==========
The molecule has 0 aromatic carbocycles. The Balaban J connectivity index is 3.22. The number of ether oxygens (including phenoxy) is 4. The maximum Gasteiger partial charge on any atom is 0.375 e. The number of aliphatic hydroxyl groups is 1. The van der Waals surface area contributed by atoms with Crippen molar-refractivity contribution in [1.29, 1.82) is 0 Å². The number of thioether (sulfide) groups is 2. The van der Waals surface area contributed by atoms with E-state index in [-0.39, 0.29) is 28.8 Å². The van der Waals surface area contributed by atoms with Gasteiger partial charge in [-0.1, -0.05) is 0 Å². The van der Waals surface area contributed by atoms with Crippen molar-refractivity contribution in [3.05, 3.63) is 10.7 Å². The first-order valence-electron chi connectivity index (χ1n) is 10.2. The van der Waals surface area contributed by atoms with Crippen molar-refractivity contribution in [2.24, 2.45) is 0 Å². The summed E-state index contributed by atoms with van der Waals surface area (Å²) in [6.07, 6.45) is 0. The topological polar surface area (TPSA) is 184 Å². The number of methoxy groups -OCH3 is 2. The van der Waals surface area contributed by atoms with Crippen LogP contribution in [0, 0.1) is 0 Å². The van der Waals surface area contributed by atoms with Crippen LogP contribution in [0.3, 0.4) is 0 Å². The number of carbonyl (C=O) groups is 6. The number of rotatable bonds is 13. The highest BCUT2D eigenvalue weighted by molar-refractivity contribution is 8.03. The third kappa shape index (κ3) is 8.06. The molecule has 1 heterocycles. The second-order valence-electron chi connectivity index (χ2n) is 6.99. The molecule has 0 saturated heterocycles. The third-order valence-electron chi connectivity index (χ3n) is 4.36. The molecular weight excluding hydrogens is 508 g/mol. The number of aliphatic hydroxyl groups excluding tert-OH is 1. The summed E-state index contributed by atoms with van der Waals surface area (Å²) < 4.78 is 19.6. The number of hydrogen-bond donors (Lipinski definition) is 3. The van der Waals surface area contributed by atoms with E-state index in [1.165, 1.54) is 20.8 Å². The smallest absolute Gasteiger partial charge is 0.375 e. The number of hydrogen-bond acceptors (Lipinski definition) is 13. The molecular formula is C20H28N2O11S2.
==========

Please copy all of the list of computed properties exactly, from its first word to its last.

The molecule has 0 aromatic carbocycles. The Balaban J connectivity index is 3.22. The number of ether oxygens (including phenoxy) is 4. The maximum Gasteiger partial charge on any atom is 0.375 e. The number of aliphatic hydroxyl groups is 1. The van der Waals surface area contributed by atoms with Crippen molar-refractivity contribution in [1.29, 1.82) is 0 Å². The number of thioether (sulfide) groups is 2. The van der Waals surface area contributed by atoms with E-state index in [-0.39, 0.29) is 28.8 Å². The van der Waals surface area contributed by atoms with Gasteiger partial charge in [-0.1, -0.05) is 0 Å². The van der Waals surface area contributed by atoms with Crippen molar-refractivity contribution in [3.05, 3.63) is 10.7 Å². The first-order valence-electron chi connectivity index (χ1n) is 10.2. The van der Waals surface area contributed by atoms with Crippen molar-refractivity contribution in [2.24, 2.45) is 0 Å². The summed E-state index contributed by atoms with van der Waals surface area (Å²) in [6.07, 6.45) is 0. The topological polar surface area (TPSA) is 184 Å². The number of methoxy groups -OCH3 is 2. The van der Waals surface area contributed by atoms with Crippen LogP contribution in [0, 0.1) is 0 Å². The van der Waals surface area contributed by atoms with Crippen LogP contribution in [0.3, 0.4) is 0 Å². The number of carbonyl (C=O) groups is 6. The number of rotatable bonds is 13. The highest BCUT2D eigenvalue weighted by molar-refractivity contribution is 8.03. The third kappa shape index (κ3) is 8.06. The molecule has 1 heterocycles. The second-order valence-electron chi connectivity index (χ2n) is 6.99. The molecule has 0 saturated heterocycles. The third-order valence-electron chi connectivity index (χ3n) is 4.36. The molecular weight excluding hydrogens is 508 g/mol. The number of aliphatic hydroxyl groups excluding tert-OH is 1. The summed E-state index contributed by atoms with van der Waals surface area (Å²) < 4.78 is 19.6. The number of hydrogen-bond donors (Lipinski definition) is 3. The van der Waals surface area contributed by atoms with E-state index in [1.165, 1.54) is 20.8 Å². The smallest absolute Gasteiger partial charge is 0.375 e. The number of hydrogen-bond acceptors (Lipinski definition) is 13. The molecular formula is C20H28N2O11S2.